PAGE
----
Leaders seeking to foster a climate of innovation in the military face the challenge of providing the right incentives to motivate their team. In combat environments an intrinsic motivation exists. Convincing a combat unit that their chances of survival will increase if they adapt their tools, techniques, and procedures is easy. When you return home finding the same motivation may be a challenge.
In the corporate world economic incentives for innovation and entrepreneurship naturally exist. Survival of the coolest new gadget, most capable device, most clever idea may lead to wealth and fame. Failure to adapt may lead to bankruptcy. Those economic pressures do not exist in the military. Instead, other pressures often work against the “good-idea fairies.” Often in the military if you come up with a new idea you may be shunned by your peers for trying to “outshine” them or snubbed by your subordinates for trying to “make your mark” before you punch out to your next assignment. The fact that leaders often rotate positions every 1-2 years also creates a problem with innovation sustainability.
In the military, limits to innovation and adoption of new technologies also exist due to budgetary constraints and an overarching goal of maintaining good fiscal stewardship of taxpayer funds. When Congress loosened the purse-strings during OEF and OIF units procured a number of off-the-shelf technologies – resulting in temporary enhancements but also some waste. Now that the fiscal climate has changed how can small units still find ways to innovate and obtain new technologies to enhance their unit’s capabilities?
Based on my experience I would offer the following advice:
1) Timing is everything. Recognize that whatever mark you set out to make is limited to your shelf-life and the timeline of your teammates. Attempting to take on a new project or program as you are nearing the exit will undermine your ability to sustain your project. Unless your team recognizes the value of your effort – they will consider slow-rolling progress for fears that your successor will change course. On a broader scale, knowing your organization’s cycle – what priorities are on the horizon – when there will be space to buffer against the risk of wasted time or effort is key. Backwards planning against when a delivered technology will provide the greatest gain or allow for the greatest adoption will reduce the friction that comes with any new project. People what to know why they should take on extra effort now rather than later.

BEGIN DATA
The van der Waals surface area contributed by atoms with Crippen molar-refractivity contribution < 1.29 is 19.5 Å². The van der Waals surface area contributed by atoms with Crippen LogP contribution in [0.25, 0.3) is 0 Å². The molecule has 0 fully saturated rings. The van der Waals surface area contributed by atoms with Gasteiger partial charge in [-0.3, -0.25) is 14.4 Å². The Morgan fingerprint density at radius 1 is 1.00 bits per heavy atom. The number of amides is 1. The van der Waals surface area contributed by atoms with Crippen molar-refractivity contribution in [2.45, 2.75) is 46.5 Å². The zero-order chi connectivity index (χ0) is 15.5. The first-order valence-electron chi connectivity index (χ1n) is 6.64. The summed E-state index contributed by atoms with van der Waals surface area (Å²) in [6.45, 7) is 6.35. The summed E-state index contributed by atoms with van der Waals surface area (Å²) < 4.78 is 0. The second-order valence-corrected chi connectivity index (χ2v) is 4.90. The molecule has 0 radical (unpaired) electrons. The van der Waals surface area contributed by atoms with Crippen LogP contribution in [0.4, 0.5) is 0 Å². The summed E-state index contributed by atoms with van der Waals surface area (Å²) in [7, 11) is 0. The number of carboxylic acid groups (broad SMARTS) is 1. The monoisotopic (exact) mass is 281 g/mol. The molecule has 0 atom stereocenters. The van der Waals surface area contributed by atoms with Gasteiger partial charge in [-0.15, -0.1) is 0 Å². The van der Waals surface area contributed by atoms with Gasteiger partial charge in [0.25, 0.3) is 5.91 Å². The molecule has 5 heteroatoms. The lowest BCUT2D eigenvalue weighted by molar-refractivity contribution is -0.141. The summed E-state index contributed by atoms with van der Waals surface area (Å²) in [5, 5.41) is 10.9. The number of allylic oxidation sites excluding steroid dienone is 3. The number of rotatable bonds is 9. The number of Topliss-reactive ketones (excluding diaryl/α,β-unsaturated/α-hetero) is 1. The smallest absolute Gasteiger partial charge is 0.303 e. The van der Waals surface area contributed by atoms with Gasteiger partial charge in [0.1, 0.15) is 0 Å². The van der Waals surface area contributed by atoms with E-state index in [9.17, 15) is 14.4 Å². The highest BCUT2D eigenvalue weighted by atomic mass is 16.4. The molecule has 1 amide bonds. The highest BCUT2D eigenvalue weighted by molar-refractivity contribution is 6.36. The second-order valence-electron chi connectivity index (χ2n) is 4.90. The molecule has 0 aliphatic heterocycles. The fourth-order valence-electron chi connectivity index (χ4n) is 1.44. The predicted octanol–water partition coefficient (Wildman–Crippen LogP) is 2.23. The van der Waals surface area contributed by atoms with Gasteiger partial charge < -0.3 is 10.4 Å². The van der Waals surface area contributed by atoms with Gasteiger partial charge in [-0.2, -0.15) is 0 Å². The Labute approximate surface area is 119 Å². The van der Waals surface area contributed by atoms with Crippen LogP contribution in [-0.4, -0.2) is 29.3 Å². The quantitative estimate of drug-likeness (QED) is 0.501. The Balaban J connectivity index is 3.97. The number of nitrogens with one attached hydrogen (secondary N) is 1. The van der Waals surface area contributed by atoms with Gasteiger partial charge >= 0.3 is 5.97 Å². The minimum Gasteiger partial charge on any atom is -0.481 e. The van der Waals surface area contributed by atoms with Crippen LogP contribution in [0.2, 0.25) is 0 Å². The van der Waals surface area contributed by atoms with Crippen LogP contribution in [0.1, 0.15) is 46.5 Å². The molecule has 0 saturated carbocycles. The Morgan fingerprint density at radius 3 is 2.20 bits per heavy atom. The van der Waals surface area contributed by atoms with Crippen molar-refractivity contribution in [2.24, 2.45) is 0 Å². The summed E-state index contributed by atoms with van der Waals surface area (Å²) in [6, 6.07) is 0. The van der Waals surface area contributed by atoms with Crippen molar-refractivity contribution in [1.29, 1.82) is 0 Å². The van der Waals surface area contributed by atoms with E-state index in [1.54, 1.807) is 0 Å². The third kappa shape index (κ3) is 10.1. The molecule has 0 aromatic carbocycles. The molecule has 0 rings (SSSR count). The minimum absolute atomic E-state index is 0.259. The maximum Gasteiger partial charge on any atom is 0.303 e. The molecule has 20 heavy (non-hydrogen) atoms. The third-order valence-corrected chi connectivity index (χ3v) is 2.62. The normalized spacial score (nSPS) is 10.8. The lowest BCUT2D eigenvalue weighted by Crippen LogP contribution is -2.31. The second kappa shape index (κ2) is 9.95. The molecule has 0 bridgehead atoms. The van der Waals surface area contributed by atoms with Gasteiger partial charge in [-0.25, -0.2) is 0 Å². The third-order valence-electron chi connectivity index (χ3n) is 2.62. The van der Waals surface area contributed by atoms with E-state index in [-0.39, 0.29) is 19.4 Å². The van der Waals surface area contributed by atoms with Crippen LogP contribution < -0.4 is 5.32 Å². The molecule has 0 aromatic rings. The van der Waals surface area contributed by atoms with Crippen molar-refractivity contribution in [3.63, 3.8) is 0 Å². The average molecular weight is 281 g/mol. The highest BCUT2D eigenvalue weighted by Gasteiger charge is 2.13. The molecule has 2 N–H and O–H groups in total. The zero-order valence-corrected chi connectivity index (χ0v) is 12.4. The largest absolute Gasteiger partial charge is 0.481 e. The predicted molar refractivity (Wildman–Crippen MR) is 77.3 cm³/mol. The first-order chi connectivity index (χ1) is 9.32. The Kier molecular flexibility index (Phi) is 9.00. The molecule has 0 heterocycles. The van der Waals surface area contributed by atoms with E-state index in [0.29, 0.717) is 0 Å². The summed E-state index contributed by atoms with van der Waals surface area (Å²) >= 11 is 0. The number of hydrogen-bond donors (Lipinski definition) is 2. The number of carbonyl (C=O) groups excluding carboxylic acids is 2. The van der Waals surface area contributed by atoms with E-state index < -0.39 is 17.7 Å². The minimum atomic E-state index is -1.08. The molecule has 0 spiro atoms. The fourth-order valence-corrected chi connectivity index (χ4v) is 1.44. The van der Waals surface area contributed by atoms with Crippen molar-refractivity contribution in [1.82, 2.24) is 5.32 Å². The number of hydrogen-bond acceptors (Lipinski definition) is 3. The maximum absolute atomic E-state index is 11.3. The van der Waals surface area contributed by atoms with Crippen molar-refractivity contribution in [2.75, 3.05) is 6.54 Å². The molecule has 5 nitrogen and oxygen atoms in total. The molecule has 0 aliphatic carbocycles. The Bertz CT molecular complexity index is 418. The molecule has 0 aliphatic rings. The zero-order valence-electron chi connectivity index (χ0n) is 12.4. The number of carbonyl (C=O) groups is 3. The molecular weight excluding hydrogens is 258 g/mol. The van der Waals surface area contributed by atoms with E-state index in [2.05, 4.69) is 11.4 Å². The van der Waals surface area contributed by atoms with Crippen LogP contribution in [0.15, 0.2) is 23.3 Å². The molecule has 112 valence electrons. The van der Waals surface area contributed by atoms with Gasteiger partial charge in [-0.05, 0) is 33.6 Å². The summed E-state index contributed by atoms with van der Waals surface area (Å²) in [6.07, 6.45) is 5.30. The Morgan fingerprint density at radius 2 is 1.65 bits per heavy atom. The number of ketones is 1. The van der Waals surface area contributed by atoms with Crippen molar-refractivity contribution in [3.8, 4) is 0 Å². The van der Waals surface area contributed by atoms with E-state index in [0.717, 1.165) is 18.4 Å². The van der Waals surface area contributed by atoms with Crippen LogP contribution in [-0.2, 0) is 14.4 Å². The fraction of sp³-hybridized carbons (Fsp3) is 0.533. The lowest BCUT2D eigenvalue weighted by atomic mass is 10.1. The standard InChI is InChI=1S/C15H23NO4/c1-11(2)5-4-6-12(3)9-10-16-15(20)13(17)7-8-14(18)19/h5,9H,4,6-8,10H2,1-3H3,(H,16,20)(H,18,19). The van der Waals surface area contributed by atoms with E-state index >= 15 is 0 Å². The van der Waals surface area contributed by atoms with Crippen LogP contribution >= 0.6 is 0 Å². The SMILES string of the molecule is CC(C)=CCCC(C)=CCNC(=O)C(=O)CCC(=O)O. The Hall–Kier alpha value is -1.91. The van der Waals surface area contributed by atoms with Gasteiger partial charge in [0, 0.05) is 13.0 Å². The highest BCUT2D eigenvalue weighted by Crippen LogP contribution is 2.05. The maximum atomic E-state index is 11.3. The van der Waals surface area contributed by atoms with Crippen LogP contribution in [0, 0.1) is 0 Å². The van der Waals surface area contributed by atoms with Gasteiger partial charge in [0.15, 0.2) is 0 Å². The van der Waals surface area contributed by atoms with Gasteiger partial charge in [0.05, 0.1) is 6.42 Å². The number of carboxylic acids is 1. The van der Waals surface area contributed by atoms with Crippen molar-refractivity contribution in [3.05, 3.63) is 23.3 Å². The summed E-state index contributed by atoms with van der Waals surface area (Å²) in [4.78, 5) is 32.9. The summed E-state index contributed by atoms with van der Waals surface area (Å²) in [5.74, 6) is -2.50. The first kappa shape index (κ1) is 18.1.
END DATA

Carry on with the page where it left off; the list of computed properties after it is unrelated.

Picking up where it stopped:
2) Leader buy-in is a pre-requisite. You get nowhere unless whomever is driving the ship supports your cause. Fostering this buy-in takes time. Often the leader must not only believe in the idea but also your ability to pull a project together to provide whatever deliverable you are seeking on time and on/under budget. I have found that nesting projects inside a boss’s set agenda or priorities is the best way to gain support. Find out what matters to him or her and then seek projects that fall within these lines of effort. You don’t have to wait for your boss to task you with a “requirement” but instead you can and should seek novel ways to solve problems your boss or team may have not fully understood or recognized. That’s your job.
3) We need both transformational and transactional incentives. In the military transformational leadership is a trademark. “Be all you can be” was the motto that drove me to enlist. The best leaders try to inspire a sense of higher purpose in their team. It’s not about what every individual is going to get but the fact that the team, unit, organization will get better. Using that motivation to bring about change should be one’s first choice. Transactional incentives such as prizes, public recognition, time-off etc., can also work but in the military we have to be a bit more creative. Not every effort deserves a reward but people do respond to competition. If you read Peter Diamandis’ recent book Abundance you’ll find many clever ways that the commercial sector and government are leveraging large prizes to foster small business innovation.
4) Understand colors of money and budgets. Budgetary constraints are a key hurdle to overcome. In developing a plan to integrate a new technology you need to either make a tradeoff by retiring an older technology to make way for the expenditure on your new gadget or you need to find new sources of funding. Money exists for research and development as well as procurement – your organization may just have to seek those dollars out. There are plenty of folks that are looking for project sponsors. The military labs such as MIT-Lincoln Labs, Johns Hopkins, DARPA, etc. will work with you if your objectives align.
5) Sustainability. The last piece of advice I would offer is that no matter what new technology you seek to bring into an organization you have to recognize that its shelf-life is limited and it will require backside support. These factors alone often drive most folks not to try. It is daunting to imagine how you can guarantee an effort will continue long after you are gone. To overcome this you have to pick the right teammates to sustain your efforts. You need to be transparent when pitching a project and acknowledge these challenges. Build in budget and resources to ensure that your project is not a flash in the pan.
We always welcome comments to these posts. So if you have advice you think other military communicators could benefit from on this topic, please add your comments below.